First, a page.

Take the 2-minute tour ×
Stack Overflow is a question and answer site for professional and enthusiast programmers. It's 100% free, no registration required.

I want to use a vectorized conditional average (when using ddply and transform) meaning an average of entries that pass a certain condition. I came up with this but am wondering if it can be implemented using built-in functions or a popular package?

mean.conditional <- function(x, cond, zero = 0) {
  filter <- cond(x)
  return(sum(ifelse(filter, x, zero)) / sum(filter))

alternatively, the following function is probably even cleaner:

mean.conditional <- function(x, filter) {
  return(sum(ifelse(filter, x, 0)) / sum(filter))
share|improve this question
weighed.mean(x, cond) ? –  hadley Aug 2 '13 at 19:16
Is cond a function or a vector? Your two functions don't seem to agree... –  flodel Aug 2 '13 at 19:23
@hadley: curiously, I see that weighted.mean(c()) returns NaN, as does Joshua's solution (similar implementation I assume.) Shouldn't the result be NA, as mean(c()) gives? –  flodel Aug 2 '13 at 19:35
... and now I found that mean(NA, na.rm = TRUE) is also NaN. Love the consistency... –  flodel Aug 2 '13 at 19:38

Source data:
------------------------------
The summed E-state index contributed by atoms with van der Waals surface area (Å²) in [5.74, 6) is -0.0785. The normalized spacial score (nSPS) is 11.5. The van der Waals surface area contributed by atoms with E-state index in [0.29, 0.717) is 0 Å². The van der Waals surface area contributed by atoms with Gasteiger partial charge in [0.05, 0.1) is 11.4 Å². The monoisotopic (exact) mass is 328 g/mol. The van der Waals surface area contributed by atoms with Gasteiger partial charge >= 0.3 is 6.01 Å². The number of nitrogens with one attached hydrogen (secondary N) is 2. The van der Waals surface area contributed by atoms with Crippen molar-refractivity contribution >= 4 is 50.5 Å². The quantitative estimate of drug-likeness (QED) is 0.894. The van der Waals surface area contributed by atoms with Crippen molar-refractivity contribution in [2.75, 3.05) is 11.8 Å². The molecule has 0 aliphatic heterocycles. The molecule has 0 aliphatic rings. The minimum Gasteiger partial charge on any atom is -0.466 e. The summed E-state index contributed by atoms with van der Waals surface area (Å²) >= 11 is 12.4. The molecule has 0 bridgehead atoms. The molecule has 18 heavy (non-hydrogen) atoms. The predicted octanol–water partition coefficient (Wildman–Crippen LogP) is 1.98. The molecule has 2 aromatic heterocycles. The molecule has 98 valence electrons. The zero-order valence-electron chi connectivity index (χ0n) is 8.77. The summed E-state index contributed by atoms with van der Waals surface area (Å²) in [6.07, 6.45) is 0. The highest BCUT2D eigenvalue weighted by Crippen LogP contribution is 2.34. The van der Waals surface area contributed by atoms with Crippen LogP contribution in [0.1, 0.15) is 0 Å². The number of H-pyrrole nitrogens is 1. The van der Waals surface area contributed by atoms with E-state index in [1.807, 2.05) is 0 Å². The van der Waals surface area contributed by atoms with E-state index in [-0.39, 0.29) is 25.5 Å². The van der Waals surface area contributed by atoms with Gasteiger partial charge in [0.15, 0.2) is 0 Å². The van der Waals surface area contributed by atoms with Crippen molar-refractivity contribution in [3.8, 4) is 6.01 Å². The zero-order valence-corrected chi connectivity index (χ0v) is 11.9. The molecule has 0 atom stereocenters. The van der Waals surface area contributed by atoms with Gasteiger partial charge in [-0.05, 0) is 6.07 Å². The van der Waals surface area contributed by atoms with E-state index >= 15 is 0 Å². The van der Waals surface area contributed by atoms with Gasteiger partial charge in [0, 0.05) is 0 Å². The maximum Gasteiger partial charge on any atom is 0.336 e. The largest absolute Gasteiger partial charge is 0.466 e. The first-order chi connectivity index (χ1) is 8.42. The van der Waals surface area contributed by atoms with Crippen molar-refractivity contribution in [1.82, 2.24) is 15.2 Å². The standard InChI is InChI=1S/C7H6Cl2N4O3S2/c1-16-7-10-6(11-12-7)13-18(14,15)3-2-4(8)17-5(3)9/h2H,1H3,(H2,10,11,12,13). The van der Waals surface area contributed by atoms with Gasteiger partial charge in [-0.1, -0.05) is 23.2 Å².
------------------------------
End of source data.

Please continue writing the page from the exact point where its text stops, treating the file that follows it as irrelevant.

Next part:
@flodel c() is the same as NULL - numeric() is probably a better test case. –  hadley Aug 2 '13 at 19:42

2 Answers 2

up vote 2 down vote accepted

Does mean(x[cond(x)]) do what you want?

share|improve this answer
cond applied to x will give a series of true and false values which cannot be used as indices into x; I think. –  Peteris Aug 5 '13 at 23:49
Did you actually try it? Logical indices are an idiomatic part of R: see for example http://www.r-tutor.com/r-introduction/vector/logical-index-vector –  Alexander Hanysz Aug 6 '13 at 0:19
Tried it, fascinating, this is much cleaner. Comes out to mean(x[filter]). –  Peteris Aug 6 '13 at 0:26

There isn't a built-in function, but this will do it:

sum(x*filter) / sum(filter)
share|improve this answer
mean(c(1,2,3) * c(T,F,F)) gives 0.3333333. –  Peteris Aug 2 '13 at 17:48
@Peteris: thanks; fixed. –  Joshua Ulrich Aug 2 '13 at 17:52
sum(c(1,1,NaN) * c(T,T,F)) / sum(c(T,T,F)) gives NaN rather than 1. –  Peteris Aug 2 '13 at 18:02
@Peteris: then set na.rm=TRUE. –  Joshua Ulrich Aug 2 '13 at 18:06
I don't know it's necessarily "more idiomatic", but it's an order of magnitude faster. –  Joshua Ulrich Aug 2 '13 at 18:18

Your Answer


By posting your answer, you agree to the privacy policy and terms of service.

Not the answer you're looking for? Browse other questions tagged or ask your own question.